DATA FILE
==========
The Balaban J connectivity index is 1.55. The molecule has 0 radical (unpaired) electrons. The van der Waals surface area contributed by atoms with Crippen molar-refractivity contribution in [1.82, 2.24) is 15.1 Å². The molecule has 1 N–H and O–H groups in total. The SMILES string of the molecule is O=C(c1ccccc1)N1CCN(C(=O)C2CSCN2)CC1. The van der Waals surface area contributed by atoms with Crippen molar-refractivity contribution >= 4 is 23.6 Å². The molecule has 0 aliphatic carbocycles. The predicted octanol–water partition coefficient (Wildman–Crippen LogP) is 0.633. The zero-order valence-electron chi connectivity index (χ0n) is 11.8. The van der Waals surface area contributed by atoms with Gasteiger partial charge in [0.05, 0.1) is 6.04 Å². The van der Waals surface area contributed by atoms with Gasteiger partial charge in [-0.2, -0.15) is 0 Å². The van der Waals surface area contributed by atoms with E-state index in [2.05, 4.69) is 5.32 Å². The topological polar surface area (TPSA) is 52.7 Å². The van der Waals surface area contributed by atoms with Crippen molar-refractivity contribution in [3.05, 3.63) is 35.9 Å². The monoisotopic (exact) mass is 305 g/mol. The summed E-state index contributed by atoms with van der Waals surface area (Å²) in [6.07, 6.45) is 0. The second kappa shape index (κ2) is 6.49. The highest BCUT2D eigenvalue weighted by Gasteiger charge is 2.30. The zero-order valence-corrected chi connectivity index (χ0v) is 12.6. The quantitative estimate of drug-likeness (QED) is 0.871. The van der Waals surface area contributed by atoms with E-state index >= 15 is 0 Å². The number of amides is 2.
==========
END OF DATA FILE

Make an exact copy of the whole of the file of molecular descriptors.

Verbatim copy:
The Balaban J connectivity index is 1.55. The molecule has 0 radical (unpaired) electrons. The van der Waals surface area contributed by atoms with Crippen molar-refractivity contribution in [1.82, 2.24) is 15.1 Å². The molecule has 1 N–H and O–H groups in total. The SMILES string of the molecule is O=C(c1ccccc1)N1CCN(C(=O)C2CSCN2)CC1. The van der Waals surface area contributed by atoms with Crippen molar-refractivity contribution >= 4 is 23.6 Å². The molecule has 0 aliphatic carbocycles. The predicted octanol–water partition coefficient (Wildman–Crippen LogP) is 0.633. The zero-order valence-electron chi connectivity index (χ0n) is 11.8. The van der Waals surface area contributed by atoms with Gasteiger partial charge in [0.05, 0.1) is 6.04 Å². The van der Waals surface area contributed by atoms with Gasteiger partial charge in [-0.2, -0.15) is 0 Å². The van der Waals surface area contributed by atoms with E-state index in [2.05, 4.69) is 5.32 Å². The topological polar surface area (TPSA) is 52.7 Å². The van der Waals surface area contributed by atoms with Crippen molar-refractivity contribution in [3.05, 3.63) is 35.9 Å². The monoisotopic (exact) mass is 305 g/mol. The summed E-state index contributed by atoms with van der Waals surface area (Å²) in [6.07, 6.45) is 0. The second kappa shape index (κ2) is 6.49. The highest BCUT2D eigenvalue weighted by Gasteiger charge is 2.30. The zero-order valence-corrected chi connectivity index (χ0v) is 12.6. The quantitative estimate of drug-likeness (QED) is 0.871. The van der Waals surface area contributed by atoms with E-state index >= 15 is 0 Å². The number of amides is 2.